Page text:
EDITOR’S NOTE: This article was finalized before the ISO 9001 final draft international standard (ISO/FDIS 9001:2015) was completed in July. Some issues covered in the article may have been resolved since this edition of QP went to press in June.

ISO 9001, THE international consensus standard for quality management systems (QMS), has long been the core supplier of QMS requirements for several large sectors, including automotive, aerospace and medical devices. In the years after the release of the first version of ISO 9001 in 1987, many in the International Organization for Standardization (ISO) were opposed to the deproliferation of standards, resisting the sectors’ needs for more prescriptive requirements than could be agreed to in the international consensus standard.


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by Author Name

In 50 Words Or Less

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QP •

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July 2015 • QP 19

Some sector-specific documents were already cre-

The words “procedure” and “record” are not in-

ated by that time—for example, QS-9000 for the au-

cluded in the mandatory text for the QMS require-

tomotive industry. International voluntary standards

ments from ISO Directives Part One, Annex SL.2 They

developed by ISO must go through the same open and

are replaced with the term “documented information”

transparent process to achieve the highest level of con-

to provide more flexibility in the QMS documentation

sensus possible, which is not so for the sector docu-


ments. ISO standards are generic, which means they

The problematic issue of “exclusions” from the last

are intended to be used by any type and size of organi-

revision is replaced with text indicating that where a

zation. Existing standards are reviewed at least every

requirement in the standard can be applied, it must be

five years for continuing suitability and effectiveness.

applied. There could be some difference of interpreta-

When it’s decided to revise an ISO standard, it starts

tion regarding what this means.

a long iterative process of drafting, circulating for comment, revising, voting and progressing the document

How will manufacturing sectors react?

through various draft stages: First comes a working

Posted on ISO’s website is an article about the upcom-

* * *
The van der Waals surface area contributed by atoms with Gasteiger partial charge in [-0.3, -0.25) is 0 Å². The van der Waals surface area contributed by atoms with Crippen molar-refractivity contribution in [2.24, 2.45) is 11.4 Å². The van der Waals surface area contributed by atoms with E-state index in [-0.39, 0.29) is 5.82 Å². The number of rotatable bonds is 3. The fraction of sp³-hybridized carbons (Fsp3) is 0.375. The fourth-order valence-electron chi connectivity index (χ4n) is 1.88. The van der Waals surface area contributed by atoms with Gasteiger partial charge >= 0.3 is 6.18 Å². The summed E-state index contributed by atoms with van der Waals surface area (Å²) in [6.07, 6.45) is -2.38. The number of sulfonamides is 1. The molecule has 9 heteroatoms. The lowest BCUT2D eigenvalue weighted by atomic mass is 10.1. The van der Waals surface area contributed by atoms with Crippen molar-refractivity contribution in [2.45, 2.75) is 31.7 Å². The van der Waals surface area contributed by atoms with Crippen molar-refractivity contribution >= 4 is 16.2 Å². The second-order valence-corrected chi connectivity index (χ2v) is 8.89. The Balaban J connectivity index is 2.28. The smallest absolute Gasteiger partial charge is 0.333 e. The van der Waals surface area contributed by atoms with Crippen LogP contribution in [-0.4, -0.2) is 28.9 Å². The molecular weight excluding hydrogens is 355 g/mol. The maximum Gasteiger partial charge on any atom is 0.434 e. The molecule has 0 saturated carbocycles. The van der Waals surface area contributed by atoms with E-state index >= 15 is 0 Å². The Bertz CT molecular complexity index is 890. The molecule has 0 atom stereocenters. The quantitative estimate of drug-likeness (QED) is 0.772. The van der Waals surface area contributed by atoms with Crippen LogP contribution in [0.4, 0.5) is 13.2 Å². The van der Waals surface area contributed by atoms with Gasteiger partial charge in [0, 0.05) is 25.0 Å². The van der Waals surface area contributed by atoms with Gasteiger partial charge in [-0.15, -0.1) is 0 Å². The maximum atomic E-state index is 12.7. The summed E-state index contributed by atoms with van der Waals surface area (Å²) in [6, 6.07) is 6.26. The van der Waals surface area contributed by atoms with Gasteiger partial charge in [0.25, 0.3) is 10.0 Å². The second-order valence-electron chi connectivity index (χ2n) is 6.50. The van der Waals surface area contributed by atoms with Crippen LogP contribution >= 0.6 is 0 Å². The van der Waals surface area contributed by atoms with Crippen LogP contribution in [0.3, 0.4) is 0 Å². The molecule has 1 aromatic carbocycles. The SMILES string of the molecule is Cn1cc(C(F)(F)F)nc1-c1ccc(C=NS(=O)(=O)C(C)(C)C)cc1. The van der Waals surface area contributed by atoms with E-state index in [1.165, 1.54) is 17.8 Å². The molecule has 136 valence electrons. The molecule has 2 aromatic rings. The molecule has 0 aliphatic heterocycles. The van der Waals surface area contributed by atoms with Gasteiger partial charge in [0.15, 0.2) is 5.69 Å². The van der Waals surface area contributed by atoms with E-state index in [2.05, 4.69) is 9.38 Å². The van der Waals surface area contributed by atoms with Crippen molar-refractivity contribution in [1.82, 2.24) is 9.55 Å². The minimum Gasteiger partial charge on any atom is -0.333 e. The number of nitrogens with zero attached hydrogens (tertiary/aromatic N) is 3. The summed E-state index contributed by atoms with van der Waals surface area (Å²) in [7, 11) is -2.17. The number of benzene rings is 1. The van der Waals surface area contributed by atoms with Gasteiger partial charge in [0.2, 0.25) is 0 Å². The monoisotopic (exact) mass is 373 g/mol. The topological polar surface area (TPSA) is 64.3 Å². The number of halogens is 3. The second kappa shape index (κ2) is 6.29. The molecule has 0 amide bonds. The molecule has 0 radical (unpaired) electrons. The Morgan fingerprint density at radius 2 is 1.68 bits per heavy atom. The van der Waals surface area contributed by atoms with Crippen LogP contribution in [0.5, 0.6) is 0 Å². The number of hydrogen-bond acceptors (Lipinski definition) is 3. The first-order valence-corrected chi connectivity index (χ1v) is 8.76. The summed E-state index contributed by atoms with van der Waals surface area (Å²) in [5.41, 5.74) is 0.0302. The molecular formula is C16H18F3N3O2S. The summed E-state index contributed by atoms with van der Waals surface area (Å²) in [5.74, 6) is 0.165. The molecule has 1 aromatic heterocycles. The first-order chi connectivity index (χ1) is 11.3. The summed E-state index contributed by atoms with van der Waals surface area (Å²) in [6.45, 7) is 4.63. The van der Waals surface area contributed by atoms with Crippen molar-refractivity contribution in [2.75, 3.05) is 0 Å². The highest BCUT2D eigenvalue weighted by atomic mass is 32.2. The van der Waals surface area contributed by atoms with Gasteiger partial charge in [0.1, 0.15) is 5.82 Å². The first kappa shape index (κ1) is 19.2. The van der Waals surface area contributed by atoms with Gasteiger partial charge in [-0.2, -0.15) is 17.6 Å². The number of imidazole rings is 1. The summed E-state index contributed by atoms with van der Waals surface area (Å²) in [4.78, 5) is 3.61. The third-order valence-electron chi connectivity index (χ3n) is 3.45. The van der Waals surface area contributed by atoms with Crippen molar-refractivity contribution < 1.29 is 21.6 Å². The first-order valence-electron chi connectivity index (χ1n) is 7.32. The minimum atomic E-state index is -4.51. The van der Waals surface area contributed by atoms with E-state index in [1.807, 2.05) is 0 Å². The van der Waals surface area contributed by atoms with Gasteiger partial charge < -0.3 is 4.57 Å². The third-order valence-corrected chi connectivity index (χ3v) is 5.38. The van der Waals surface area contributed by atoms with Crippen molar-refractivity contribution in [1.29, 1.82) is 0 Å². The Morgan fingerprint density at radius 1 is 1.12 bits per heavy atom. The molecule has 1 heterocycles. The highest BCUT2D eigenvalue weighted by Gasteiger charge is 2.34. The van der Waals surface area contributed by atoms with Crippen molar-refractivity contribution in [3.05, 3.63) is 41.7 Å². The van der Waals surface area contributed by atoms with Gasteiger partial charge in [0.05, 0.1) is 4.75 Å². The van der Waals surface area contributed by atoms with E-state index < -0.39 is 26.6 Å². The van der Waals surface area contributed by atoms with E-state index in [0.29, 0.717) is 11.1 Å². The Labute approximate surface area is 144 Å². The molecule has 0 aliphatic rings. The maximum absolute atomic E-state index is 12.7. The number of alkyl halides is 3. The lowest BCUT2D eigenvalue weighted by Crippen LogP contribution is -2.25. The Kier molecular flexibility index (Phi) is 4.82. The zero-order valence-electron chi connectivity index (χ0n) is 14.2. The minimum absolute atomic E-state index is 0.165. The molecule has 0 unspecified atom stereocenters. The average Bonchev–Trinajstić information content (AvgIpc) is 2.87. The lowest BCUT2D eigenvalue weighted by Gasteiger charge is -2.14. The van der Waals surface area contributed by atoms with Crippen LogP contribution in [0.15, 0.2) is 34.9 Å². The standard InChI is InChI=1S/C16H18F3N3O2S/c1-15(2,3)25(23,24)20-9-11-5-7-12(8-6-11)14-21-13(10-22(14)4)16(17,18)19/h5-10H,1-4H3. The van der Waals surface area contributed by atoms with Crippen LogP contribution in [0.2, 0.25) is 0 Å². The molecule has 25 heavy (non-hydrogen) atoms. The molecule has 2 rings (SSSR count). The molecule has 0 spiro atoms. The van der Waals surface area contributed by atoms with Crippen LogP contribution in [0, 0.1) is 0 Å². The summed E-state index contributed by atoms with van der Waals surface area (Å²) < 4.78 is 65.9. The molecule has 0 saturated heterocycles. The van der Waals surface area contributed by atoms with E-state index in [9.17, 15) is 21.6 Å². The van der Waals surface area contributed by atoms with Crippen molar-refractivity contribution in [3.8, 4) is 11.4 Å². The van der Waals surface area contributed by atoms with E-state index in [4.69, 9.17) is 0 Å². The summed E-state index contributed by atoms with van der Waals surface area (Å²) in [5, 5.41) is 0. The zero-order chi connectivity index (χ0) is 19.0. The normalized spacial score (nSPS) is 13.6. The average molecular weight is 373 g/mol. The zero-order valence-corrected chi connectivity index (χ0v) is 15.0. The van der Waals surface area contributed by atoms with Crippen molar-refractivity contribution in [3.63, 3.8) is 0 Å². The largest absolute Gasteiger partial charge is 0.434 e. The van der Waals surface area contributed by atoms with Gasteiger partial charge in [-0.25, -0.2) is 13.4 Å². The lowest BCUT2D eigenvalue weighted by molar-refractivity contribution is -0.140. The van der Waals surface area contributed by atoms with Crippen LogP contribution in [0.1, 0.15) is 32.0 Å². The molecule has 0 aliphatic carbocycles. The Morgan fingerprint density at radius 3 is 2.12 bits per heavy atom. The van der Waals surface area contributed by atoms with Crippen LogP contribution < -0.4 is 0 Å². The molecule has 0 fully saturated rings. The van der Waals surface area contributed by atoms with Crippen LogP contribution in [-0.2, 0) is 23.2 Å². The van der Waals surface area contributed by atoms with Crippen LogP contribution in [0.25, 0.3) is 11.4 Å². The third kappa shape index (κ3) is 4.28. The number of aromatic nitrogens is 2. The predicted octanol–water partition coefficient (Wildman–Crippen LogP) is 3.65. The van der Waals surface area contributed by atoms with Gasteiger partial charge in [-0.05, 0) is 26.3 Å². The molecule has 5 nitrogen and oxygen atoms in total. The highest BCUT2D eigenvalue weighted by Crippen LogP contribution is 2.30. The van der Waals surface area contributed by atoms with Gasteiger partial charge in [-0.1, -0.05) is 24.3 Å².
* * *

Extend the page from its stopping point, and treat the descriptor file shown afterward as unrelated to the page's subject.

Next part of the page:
draft, then a committee draft, followed by the draft

ing ISO 9001 revision that rightly claims documents

international standard (DIS), then a final draft inter-

in the ISO 9000 family have “consistently been ISO’s

national standard (FDIS, which is now optional), and

best-selling standards,” and they “give a base-level con-

finally the document’s release as an international stan-

fidence in an organization’s ability to provide conform-

dard (IS).

ing products.”3

This process ensures almost anything controversial

In the ISO user survey administered to determine

or innovative gets separated out to a guidance docu-

whether a revision to the QMS was needed, users in-

ment or is rejected outright. The released IS represents

dicated the main reason for seeking ISO 9001 certifica-

the lowest common denominator agreed to by the vot-

tion was “customer satisfaction.”

ing ISO members. It is the minimum set of require-

The success of ISO 9001 sales, therefore, seems

ments for, in the case of ISO 9001, a functional QMS for

to be driven by the manufacturing sectors’ use of the

all types of organizations. As such, it cannot and will

standard as the core requirement in their supplier re-

not have best-in-class requirements or methods from

quirements documents, to which they require their

various sectors because these are neither generic nor

suppliers to be third-party certified.

applicable to all.

Standards writers then must strike an acceptable

Hence, the best a sector can do if it elects to use ISO

balance between the needs of existing interested par-

9001 at all is to take the document as the starting point

ties and needs of new ones they are courting. So how

for a more complete set of requirements needed to

have they done so far?

achieve the desired quality levels, typically aimed at its supply chains—at least for the highest-risk suppliers.

Management system defined In the first versions of ISO 9001, there was no consen-

Reaching out to new sectors

sus definition for the word “quality,” even though the

ISO indicated one of the reasons for developing the

standard was released as a QMS. There is now a defi-

new revised QMS standard is to “ensure that the new

nition for the term “management system” in the DIS,

standard reflects the needs of all interested parties.”1

which is the remaining part of the QMS that has to

There is a concerted effort for the latest revision to

date been undefined. This definition introduces what

appeal to and be adopted by service sectors, with the

is likely to be an unacceptable provision to customers

broader healthcare sector being chief among them.

of ISO 9001 users.

In an effort to attract service sectors, there are sev-

Before we examine this definition in detail, know

eral changes in the revision. First, the word “product”